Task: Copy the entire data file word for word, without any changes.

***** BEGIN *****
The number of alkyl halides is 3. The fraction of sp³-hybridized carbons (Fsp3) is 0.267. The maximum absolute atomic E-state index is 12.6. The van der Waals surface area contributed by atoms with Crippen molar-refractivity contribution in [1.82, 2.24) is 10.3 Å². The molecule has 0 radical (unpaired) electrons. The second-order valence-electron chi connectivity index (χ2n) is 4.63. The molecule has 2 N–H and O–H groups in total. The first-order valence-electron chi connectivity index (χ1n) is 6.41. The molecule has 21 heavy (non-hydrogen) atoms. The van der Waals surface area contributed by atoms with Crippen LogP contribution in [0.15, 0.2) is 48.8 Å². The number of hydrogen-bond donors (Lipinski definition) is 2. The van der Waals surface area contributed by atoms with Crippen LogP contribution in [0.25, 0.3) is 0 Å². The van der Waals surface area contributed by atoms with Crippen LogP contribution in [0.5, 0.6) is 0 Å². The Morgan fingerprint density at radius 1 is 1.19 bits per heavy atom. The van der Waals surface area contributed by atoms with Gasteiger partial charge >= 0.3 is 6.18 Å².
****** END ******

The number of alkyl halides is 3. The fraction of sp³-hybridized carbons (Fsp3) is 0.267. The maximum absolute atomic E-state index is 12.6. The van der Waals surface area contributed by atoms with Crippen molar-refractivity contribution in [1.82, 2.24) is 10.3 Å². The molecule has 0 radical (unpaired) electrons. The second-order valence-electron chi connectivity index (χ2n) is 4.63. The molecule has 2 N–H and O–H groups in total. The first-order valence-electron chi connectivity index (χ1n) is 6.41. The molecule has 21 heavy (non-hydrogen) atoms. The van der Waals surface area contributed by atoms with Crippen LogP contribution in [0.15, 0.2) is 48.8 Å². The number of hydrogen-bond donors (Lipinski definition) is 2. The van der Waals surface area contributed by atoms with Crippen LogP contribution in [0.25, 0.3) is 0 Å². The van der Waals surface area contributed by atoms with Crippen LogP contribution in [0.5, 0.6) is 0 Å². The Morgan fingerprint density at radius 1 is 1.19 bits per heavy atom. The van der Waals surface area contributed by atoms with Gasteiger partial charge >= 0.3 is 6.18 Å².